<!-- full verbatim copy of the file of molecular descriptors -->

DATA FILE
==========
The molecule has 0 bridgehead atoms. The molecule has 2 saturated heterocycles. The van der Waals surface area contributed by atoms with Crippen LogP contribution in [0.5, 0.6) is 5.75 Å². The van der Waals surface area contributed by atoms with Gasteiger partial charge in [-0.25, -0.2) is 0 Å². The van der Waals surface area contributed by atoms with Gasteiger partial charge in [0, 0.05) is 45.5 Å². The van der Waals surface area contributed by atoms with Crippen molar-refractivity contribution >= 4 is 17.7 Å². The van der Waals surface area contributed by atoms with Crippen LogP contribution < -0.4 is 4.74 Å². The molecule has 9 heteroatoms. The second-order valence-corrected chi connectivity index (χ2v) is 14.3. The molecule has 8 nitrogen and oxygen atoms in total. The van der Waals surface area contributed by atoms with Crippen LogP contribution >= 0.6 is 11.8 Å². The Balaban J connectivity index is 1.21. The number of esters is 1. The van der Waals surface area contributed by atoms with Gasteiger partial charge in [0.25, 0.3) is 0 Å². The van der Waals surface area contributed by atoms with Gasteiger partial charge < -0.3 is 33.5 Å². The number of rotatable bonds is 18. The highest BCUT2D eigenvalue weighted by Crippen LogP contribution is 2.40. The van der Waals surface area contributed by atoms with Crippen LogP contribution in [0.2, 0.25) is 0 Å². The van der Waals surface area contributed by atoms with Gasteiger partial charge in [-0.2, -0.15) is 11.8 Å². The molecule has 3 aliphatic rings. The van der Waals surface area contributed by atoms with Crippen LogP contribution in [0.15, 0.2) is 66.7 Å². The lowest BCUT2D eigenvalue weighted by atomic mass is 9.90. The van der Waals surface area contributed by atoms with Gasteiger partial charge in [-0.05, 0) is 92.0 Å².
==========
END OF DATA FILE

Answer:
The molecule has 0 bridgehead atoms. The molecule has 2 saturated heterocycles. The van der Waals surface area contributed by atoms with Crippen LogP contribution in [0.5, 0.6) is 5.75 Å². The van der Waals surface area contributed by atoms with Gasteiger partial charge in [-0.25, -0.2) is 0 Å². The van der Waals surface area contributed by atoms with Gasteiger partial charge in [0, 0.05) is 45.5 Å². The van der Waals surface area contributed by atoms with Crippen molar-refractivity contribution >= 4 is 17.7 Å². The van der Waals surface area contributed by atoms with Crippen LogP contribution < -0.4 is 4.74 Å². The molecule has 9 heteroatoms. The second-order valence-corrected chi connectivity index (χ2v) is 14.3. The molecule has 8 nitrogen and oxygen atoms in total. The van der Waals surface area contributed by atoms with Crippen LogP contribution >= 0.6 is 11.8 Å². The Balaban J connectivity index is 1.21. The number of esters is 1. The van der Waals surface area contributed by atoms with Gasteiger partial charge in [0.25, 0.3) is 0 Å². The van der Waals surface area contributed by atoms with Gasteiger partial charge < -0.3 is 33.5 Å². The number of rotatable bonds is 18. The highest BCUT2D eigenvalue weighted by Crippen LogP contribution is 2.40. The van der Waals surface area contributed by atoms with Crippen LogP contribution in [0.2, 0.25) is 0 Å². The van der Waals surface area contributed by atoms with Gasteiger partial charge in [-0.2, -0.15) is 11.8 Å². The molecule has 3 aliphatic rings. The van der Waals surface area contributed by atoms with Crippen LogP contribution in [0.15, 0.2) is 66.7 Å². The lowest BCUT2D eigenvalue weighted by atomic mass is 9.90. The van der Waals surface area contributed by atoms with Gasteiger partial charge in [-0.05, 0) is 92.0 Å².